Wednesday, November 27, 2013

The Essence of Living Locally

Stone wall, Peaks Island, Maine 
Just touching base today to wish a warm and happy Thanksgiving to American readers of The Magpie's Fancy!  

I also wanted to let you know that I have two stories in the newest issue of t.e.l.l. New England Magazine.  I'm thrilled to have my writing and photographs in t.e.l.l.  It is a beautiful publication that celebrates the local people, places, and traditions of New England.  The editors are creating a unique place for writers and photographers from the region to showcase their work, and I'm honored to be a part of it.  I was also pleased as punch to discover that my friend Laurie Wheeler has two photos in this issue as well.  

Click here to see the magazine.  You can adjust it to fit your screen size, and you can zoom in for easier reading.  My pieces, "Peaks Island Homecoming" and "Conjuring Autumn," are on pages 20 and 116, respectively.  I wrote the text and took the photos for the first story.  Jenn Bakos took the wonderful pumpkin pictures that accompany the second one.  You'll find gorgeous articles and photos throughout the magazine, plus some tempting autumnal recipes.  

Stone tower on the Back Shore, Peaks Island, Maine

I can't think of a better time than Thanksgiving to celebrate all things local.  As the big box stores seek to destroy the last vestiges of what is special about the holiday this year by opening their doors on Thanksgiving day itself, I am happy to ignore them.  I'll shop at local stores on Small Business Saturday, and I'll stop for a coffee at a favorite local cafe.  I know that I am fortunate to live in a city brimming with incredible shops and restaurants, but even here the chain stores are starting to encroach upon the local shopping district, and we now have not one but two Starbucks in our beautiful Old Port.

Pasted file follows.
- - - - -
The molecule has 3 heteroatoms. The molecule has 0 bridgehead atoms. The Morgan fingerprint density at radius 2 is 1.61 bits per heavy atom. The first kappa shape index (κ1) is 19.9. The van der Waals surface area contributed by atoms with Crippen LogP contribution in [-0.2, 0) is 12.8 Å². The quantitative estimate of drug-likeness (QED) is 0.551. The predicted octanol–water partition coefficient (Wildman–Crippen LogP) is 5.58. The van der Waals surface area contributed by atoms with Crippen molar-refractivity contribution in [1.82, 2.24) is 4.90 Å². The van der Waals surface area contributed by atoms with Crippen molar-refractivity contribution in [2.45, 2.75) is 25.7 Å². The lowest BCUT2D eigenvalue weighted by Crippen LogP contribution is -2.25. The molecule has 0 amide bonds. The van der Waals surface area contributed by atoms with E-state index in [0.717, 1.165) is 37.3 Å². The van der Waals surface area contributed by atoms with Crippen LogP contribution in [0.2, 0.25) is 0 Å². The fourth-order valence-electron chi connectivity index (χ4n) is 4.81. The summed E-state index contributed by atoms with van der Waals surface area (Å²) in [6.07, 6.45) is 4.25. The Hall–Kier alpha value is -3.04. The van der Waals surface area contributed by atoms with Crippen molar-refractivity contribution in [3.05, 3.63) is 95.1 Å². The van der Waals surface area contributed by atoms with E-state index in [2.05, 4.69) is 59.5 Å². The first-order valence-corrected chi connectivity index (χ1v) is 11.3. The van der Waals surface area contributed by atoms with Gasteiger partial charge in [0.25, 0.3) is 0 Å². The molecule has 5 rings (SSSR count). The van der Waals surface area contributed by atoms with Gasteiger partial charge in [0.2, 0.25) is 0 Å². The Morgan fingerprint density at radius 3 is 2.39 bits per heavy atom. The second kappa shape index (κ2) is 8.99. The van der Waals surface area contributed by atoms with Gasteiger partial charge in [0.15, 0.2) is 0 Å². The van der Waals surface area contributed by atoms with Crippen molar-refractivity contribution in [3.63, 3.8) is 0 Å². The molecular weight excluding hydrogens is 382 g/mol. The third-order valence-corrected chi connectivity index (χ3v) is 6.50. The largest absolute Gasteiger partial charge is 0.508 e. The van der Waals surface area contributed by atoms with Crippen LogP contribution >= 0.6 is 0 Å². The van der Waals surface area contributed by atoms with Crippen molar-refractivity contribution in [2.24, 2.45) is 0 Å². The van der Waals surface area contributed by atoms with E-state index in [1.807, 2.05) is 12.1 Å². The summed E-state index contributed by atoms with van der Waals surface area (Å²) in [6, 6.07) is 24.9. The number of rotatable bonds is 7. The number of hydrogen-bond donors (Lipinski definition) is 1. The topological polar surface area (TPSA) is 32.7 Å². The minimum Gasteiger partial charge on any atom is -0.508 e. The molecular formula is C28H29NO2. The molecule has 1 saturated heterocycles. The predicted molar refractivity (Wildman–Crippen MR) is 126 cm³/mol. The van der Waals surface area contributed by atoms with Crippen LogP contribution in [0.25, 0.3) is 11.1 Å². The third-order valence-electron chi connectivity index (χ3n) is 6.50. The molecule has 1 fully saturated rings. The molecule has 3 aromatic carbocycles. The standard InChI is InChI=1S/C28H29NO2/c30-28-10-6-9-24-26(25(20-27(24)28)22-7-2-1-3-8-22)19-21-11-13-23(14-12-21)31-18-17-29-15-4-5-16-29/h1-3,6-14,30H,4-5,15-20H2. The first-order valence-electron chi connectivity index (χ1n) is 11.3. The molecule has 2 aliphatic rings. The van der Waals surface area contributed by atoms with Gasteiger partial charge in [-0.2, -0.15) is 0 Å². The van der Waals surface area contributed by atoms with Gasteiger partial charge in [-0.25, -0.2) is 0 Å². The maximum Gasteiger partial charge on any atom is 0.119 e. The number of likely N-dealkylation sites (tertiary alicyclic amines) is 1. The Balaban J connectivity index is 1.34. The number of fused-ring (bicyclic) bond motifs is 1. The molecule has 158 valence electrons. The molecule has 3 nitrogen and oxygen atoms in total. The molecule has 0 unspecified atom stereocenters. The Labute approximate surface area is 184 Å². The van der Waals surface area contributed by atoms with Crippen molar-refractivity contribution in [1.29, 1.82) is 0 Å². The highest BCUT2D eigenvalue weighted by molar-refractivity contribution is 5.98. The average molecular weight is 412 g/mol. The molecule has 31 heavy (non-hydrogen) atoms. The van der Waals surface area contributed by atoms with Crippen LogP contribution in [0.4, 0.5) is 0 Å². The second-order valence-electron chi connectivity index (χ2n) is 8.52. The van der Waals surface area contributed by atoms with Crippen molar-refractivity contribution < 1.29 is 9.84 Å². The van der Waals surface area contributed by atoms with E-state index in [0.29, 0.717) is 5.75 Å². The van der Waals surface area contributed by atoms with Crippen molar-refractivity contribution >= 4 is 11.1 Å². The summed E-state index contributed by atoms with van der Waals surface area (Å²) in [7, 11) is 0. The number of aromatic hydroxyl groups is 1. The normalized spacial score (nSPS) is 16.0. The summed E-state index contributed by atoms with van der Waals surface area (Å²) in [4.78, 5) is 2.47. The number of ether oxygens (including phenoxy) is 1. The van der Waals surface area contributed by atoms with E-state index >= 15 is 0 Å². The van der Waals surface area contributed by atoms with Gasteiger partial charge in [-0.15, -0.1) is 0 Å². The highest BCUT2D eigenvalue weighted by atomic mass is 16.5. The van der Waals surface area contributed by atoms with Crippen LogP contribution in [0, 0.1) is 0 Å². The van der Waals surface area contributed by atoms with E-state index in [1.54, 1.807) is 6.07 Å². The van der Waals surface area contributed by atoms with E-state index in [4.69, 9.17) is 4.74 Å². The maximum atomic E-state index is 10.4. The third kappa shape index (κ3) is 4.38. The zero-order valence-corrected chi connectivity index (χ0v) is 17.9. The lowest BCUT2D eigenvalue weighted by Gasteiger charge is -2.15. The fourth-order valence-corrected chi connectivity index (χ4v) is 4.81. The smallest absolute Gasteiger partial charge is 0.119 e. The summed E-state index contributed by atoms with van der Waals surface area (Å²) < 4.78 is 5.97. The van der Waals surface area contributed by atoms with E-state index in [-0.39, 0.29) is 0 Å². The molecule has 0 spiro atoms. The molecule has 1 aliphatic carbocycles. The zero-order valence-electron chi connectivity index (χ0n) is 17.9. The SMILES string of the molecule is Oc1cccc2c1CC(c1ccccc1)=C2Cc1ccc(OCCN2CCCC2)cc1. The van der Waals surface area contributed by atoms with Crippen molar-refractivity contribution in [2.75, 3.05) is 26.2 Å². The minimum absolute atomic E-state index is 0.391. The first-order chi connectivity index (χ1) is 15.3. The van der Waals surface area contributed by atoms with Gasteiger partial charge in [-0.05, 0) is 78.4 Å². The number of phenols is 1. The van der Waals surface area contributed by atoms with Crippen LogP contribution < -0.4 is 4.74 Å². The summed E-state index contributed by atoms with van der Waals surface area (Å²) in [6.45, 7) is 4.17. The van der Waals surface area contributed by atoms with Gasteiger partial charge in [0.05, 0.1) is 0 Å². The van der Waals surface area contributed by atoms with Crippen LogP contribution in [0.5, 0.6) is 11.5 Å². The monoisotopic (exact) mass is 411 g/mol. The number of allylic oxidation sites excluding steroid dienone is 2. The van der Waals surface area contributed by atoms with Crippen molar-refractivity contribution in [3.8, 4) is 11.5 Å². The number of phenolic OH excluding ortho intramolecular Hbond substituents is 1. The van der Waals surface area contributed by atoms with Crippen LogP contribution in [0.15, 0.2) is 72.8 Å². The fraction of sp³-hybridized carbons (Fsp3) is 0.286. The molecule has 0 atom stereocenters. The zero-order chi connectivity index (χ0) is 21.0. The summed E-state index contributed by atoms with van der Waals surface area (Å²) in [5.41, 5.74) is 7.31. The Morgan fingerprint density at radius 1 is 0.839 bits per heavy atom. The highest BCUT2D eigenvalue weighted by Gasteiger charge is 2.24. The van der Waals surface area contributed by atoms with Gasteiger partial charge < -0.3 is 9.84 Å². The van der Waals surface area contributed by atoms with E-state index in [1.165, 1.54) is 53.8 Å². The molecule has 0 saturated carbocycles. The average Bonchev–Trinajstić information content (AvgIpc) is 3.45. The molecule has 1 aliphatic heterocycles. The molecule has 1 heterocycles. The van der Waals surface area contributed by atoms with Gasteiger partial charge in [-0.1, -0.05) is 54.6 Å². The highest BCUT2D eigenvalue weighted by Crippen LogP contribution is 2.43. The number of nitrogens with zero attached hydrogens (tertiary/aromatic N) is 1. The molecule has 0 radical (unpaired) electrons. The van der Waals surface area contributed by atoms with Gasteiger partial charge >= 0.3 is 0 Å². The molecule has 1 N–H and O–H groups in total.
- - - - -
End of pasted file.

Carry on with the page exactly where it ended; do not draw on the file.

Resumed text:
We have a choice.  We don't have to shop and eat and do all our daily business at chains.  In Portland we have more outstanding local coffee shops than I can count on two hands . . . and hundreds of restaurants . . . and many, many incredible bakeries . . . and dozens of specialty boutiques . . . and that Maine Adventure known as Reny's Department Store.  We can completely and utterly ignore the chains this Christmas . . . if we want to.  

I want to.  I love living locally.  I love thinking locally.  I love that other folks do, too.  And I love that my city doesn't look or feel or smell quite like any other city I've ever been to.  I love that the shopkeepers in all my favorite stores know me by name, and vice versa.  I can't say the same for the mall just over the city line.  If you've seen one mall, you've seen them all.  

Chickens in Autumn, Peaks Island, Maine

I am sending much joy to you and yours as the holiday season kicks into high gear.  May you be surrounded by those you love, and as the torrential rains pour down here in New England, may you all stay warm and dry.

xo Gigi

Tuesday, November 19, 2013

How to Start the Day

This is our breakfast spot.  On days when we have a little time in the morning, we pick up bagels slathered in pimento cheese  here  or whatever looks most amazing here and head to Cape Elizabeth to watch the day begin at Portland Head Light.

It's never the same twice.  I've munched happily here on calm days, during fierce storms, and every kind of day in between.

This is one of the most painted and photographed lighthouses in the world, so I have nothing new to show or tell about it.  Like so many others, I take pictures every single time I am here.  I'm drawn to the beauty of the light itself, but also to the ancient, cragged rocks, and to the sound of the waves.  Always the waves.  See?  Nothing new here.  Just crazy love.

This isn't even the first time I've posted about the lighthouse, and I have a funny feeling that it won't be the last time.  For more sunrise shots like the one below, take a peek here.  For other pretty ones, look here.  

And for those of you who are wondering, no one died in the Annie C. Maguire shipwreck of Christmas Eve, 1886.